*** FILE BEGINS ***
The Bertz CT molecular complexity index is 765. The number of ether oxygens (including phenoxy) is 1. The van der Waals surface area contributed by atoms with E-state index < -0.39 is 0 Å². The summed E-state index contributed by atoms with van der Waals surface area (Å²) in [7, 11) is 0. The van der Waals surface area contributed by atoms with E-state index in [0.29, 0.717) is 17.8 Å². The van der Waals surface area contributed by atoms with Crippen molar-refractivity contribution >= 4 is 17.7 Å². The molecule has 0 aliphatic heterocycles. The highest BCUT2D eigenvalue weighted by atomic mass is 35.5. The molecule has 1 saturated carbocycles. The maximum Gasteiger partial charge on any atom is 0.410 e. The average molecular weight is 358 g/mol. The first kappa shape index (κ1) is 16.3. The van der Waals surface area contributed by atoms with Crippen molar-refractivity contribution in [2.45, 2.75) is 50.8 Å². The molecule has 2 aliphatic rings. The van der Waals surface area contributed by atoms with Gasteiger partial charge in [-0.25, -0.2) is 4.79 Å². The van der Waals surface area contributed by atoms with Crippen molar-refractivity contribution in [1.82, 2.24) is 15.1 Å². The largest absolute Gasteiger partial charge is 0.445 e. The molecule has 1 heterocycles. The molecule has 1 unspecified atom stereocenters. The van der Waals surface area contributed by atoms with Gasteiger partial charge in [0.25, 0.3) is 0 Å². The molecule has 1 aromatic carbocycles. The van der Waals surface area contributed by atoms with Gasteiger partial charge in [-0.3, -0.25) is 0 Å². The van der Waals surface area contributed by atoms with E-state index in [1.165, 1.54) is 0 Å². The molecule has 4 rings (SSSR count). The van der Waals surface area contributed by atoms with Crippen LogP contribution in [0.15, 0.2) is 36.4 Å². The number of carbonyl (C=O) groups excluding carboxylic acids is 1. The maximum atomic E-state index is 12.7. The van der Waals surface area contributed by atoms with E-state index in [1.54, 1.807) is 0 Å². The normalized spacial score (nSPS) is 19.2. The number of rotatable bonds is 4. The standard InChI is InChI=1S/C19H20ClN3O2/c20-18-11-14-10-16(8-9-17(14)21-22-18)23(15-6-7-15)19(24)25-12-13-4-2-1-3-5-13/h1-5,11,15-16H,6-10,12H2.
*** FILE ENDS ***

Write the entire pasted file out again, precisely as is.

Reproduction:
The Bertz CT molecular complexity index is 765. The number of ether oxygens (including phenoxy) is 1. The van der Waals surface area contributed by atoms with E-state index < -0.39 is 0 Å². The summed E-state index contributed by atoms with van der Waals surface area (Å²) in [7, 11) is 0. The van der Waals surface area contributed by atoms with E-state index in [0.29, 0.717) is 17.8 Å². The van der Waals surface area contributed by atoms with Crippen molar-refractivity contribution >= 4 is 17.7 Å². The molecule has 0 aliphatic heterocycles. The highest BCUT2D eigenvalue weighted by atomic mass is 35.5. The molecule has 1 saturated carbocycles. The maximum Gasteiger partial charge on any atom is 0.410 e. The average molecular weight is 358 g/mol. The first kappa shape index (κ1) is 16.3. The van der Waals surface area contributed by atoms with Crippen molar-refractivity contribution in [2.45, 2.75) is 50.8 Å². The molecule has 2 aliphatic rings. The van der Waals surface area contributed by atoms with Gasteiger partial charge in [-0.25, -0.2) is 4.79 Å². The van der Waals surface area contributed by atoms with Crippen molar-refractivity contribution in [1.82, 2.24) is 15.1 Å². The largest absolute Gasteiger partial charge is 0.445 e. The molecule has 1 heterocycles. The molecule has 1 unspecified atom stereocenters. The van der Waals surface area contributed by atoms with Gasteiger partial charge in [0.25, 0.3) is 0 Å². The molecule has 1 aromatic carbocycles. The van der Waals surface area contributed by atoms with Gasteiger partial charge in [-0.3, -0.25) is 0 Å². The van der Waals surface area contributed by atoms with E-state index in [1.165, 1.54) is 0 Å². The molecule has 4 rings (SSSR count). The van der Waals surface area contributed by atoms with Crippen LogP contribution in [0.15, 0.2) is 36.4 Å². The number of carbonyl (C=O) groups excluding carboxylic acids is 1. The maximum atomic E-state index is 12.7. The van der Waals surface area contributed by atoms with E-state index in [1.54, 1.807) is 0 Å². The normalized spacial score (nSPS) is 19.2. The number of rotatable bonds is 4. The standard InChI is InChI=1S/C19H20ClN3O2/c20-18-11-14-10-16(8-9-17(14)21-22-18)23(15-6-7-15)19(24)25-12-13-4-2-1-3-5-13/h1-5,11,15-16H,6-10,12H2.